Teenager Casey Newton spends her days in school listening to her teachers tell her over and over that the world is doomed, that war, injustice, and climate change will be the end of us, but never answering Casey’s question of how we fix it. She spends her nights breaking into NASA’s Kennedy Space Center in order to sabotage the demolition equipment poised to destroy one of their launch pads that is no longer in use, hoping to save both the space program that has inspired her as well as her dad’s job at NASA. Things start to change when, upon having her possessions returned to her after being arrested for trespassing, she’s given a mysterious pin that, when touched, seemingly transports her to another world. The vision only lasts a brief while, but it shows her a future where humanity is united in the pursuit of expiration, led by dreamers and optimists for whom Enstein’s quote “Imagination is more important than knowledge” is a guiding principle. The pin’s vision fades, and Casey is left with the unyielding need to find out more. Her quest will lead her from her home to a bizarre science fiction shop to a mysterious young girl who knows more than she’s letting on and finally to Frank Walker, who might have been able to take her to this Tomorrowland if only he hadn’t given up a long time ago.
Frank has had his own journey, that started back in 1964 at the New York World’s Fair when he was 11. Frank took a jet pack of his own design to the fair, hoping to win an award for his invention, but was discouraged when David Nix, a judge for the competition, turned him away when Frank revealed that the jet pack doesn’t completely work. However, Nix’s assistant, a girl Frank’s age named Athena, gives him a mysterious pin in secret, which leads him not to a vision of Tomorrowland but to the place of dreams itself. Now, years later in the present, Frank has lost hope, sitting and watching the world slowly crumble away, powerless to stop it. Can Casey help him find his optimism, and can be in turn help her find Tomorrowland? Can the world be changed before it’s too late?
Tomorrowland is a movie full of big ideas, about the state of the world, how it got there, where it’s going, and how we can change our course. Director Brad Bird, along with writers Jeff Jensen and Damon Lindelof, has crafted something increasingly rare in Hollywood: a movie with a message. It’s an important message, not just about the future, but about the sorts of stories we love to tell (it’s also the sort of message that is too tied into the story to discuss without spoiling the film, so look for a deeper, spoiler filled analysis in the coming weeks), but the message might also be the film’s biggest weakness when it comes to appealing to the general populous. Your tolerance for Tomorrowland is most likely directly proportional to you williness to be preached to. I can easily see some people being bored or even offended by the movie, particularly its unambiguous and occasionally accusatory message.
Of course, it’s clear message is one of the reasons I completely adored Tomorrowland. It takes a high level of boldness to make a film of this sort, and I fully applaud the result. Of course, it helps that the movie has so much more going for it. Britt Robertson is perfectly cast as Casey, bringing the perfect balance of optimism with just a dash of weariness from having that part of herself be constantly criticized and besten down. George Clooney presents the other side of the coin, and he gives Frank just the tiniest spark of potential hope underneath the bitterness and resentment of years of disappointment. Newcomer Raffey Cassidy frequently steals the show as Athena, a girl with a secret, a mission, and just a hint of mischievousness, while Hugh Laurie, Tim McGraw, and Keegan-Michael Key show up in meaningful roles. The cast works remarkably well together, helping to sell the more fantastic elements of the story while driving home the film’s message without overselling it.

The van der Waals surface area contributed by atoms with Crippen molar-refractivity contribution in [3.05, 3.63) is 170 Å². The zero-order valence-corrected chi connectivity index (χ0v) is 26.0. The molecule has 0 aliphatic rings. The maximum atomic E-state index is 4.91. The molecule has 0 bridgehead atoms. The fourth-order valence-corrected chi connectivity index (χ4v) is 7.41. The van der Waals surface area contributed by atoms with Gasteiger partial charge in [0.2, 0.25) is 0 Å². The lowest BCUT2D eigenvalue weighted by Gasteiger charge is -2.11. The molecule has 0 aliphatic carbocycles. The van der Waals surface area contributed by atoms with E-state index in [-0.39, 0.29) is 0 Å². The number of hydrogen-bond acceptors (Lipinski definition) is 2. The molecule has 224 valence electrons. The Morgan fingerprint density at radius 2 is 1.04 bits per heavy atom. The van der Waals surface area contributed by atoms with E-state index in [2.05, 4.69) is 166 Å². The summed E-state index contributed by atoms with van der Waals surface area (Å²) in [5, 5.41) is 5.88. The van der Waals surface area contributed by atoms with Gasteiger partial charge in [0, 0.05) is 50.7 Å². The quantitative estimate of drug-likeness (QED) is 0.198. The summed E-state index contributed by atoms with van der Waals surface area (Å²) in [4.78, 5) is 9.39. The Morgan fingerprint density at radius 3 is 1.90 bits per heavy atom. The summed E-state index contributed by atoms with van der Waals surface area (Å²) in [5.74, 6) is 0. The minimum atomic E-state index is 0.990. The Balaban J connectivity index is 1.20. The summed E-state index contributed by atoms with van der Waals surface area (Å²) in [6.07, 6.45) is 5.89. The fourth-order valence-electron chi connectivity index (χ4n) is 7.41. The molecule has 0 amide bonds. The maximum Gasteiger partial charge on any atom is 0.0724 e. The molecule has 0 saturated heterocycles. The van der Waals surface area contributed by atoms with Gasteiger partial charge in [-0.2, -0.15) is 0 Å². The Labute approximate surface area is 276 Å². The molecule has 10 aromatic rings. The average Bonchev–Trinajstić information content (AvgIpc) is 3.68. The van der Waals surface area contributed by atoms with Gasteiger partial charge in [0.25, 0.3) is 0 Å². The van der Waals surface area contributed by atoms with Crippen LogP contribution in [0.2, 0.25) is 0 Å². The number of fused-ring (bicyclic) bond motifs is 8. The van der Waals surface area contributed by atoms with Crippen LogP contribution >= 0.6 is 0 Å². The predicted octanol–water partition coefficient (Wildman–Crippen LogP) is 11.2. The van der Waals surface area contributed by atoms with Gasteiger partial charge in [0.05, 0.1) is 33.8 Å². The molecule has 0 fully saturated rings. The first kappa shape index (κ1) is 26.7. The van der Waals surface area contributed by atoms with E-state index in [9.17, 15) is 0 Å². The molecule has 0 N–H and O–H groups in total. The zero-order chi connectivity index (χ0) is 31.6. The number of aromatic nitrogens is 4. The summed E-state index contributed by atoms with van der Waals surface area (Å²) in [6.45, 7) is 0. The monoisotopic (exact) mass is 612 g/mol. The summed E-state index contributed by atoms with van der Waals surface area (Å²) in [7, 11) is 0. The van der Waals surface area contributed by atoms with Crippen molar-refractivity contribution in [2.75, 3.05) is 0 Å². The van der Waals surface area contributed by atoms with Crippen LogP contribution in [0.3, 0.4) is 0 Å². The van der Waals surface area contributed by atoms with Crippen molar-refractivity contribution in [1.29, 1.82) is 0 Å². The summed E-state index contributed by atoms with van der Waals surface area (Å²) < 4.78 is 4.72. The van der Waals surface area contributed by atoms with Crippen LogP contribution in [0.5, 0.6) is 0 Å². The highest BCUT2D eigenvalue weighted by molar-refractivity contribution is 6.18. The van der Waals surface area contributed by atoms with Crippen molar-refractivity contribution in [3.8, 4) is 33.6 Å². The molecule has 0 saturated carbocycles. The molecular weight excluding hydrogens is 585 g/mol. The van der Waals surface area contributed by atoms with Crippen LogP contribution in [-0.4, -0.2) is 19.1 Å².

It also helps that the film is often gorgeous and fascinating to look at. The level of thought and planning that has gone into the design work for Tomorrowland is truly impressive. It’s hard to make a vision of the future that doesn’t immediately feel dated, but the Disneyland-inspired retro-futurist style gives Tomorrowland a timeless quality. Combined with some exceedingly creative action set pieces and clever and often very funny writing, the result is a film that feels fresh but familiar.
None of that changes the fact that a good number of people simply won’t like Tomorrowland. It’s definitely not a movie for everyone, despite the intentions of the storytellers. Some will be offput by either by the film’s message or simply by it having any message at all, while others will be disappointed that there’s far more dialogue and mythology than action, and still more will simply dislike the fact that it tells the story of a smart, strong young woman who is interested in science and space exploration and who has no romantic interest in the film at all. But Tomorrowland is one of those rare movies that feels like it was made just for me. We all have them, the film’s that feel like you were sitting there in the production meetings, pitching them the script yourself and checking off the boxes to make sure they included everything you wanted. It makes it hard to even describe why you love that particular film so much, other than to say that it fits you like a glove. Tomorrowland was one of those movies for me, and while I’m thrilled I’m also disappointed that it probably translates into alienating other large chunks of its potential audience. But I’m sure I’m not alone, and that there are others out there who feel the same as me: that Tomorrowland is a bold, original, important work of art. After all, I can’t be the only Optimist out there, can I?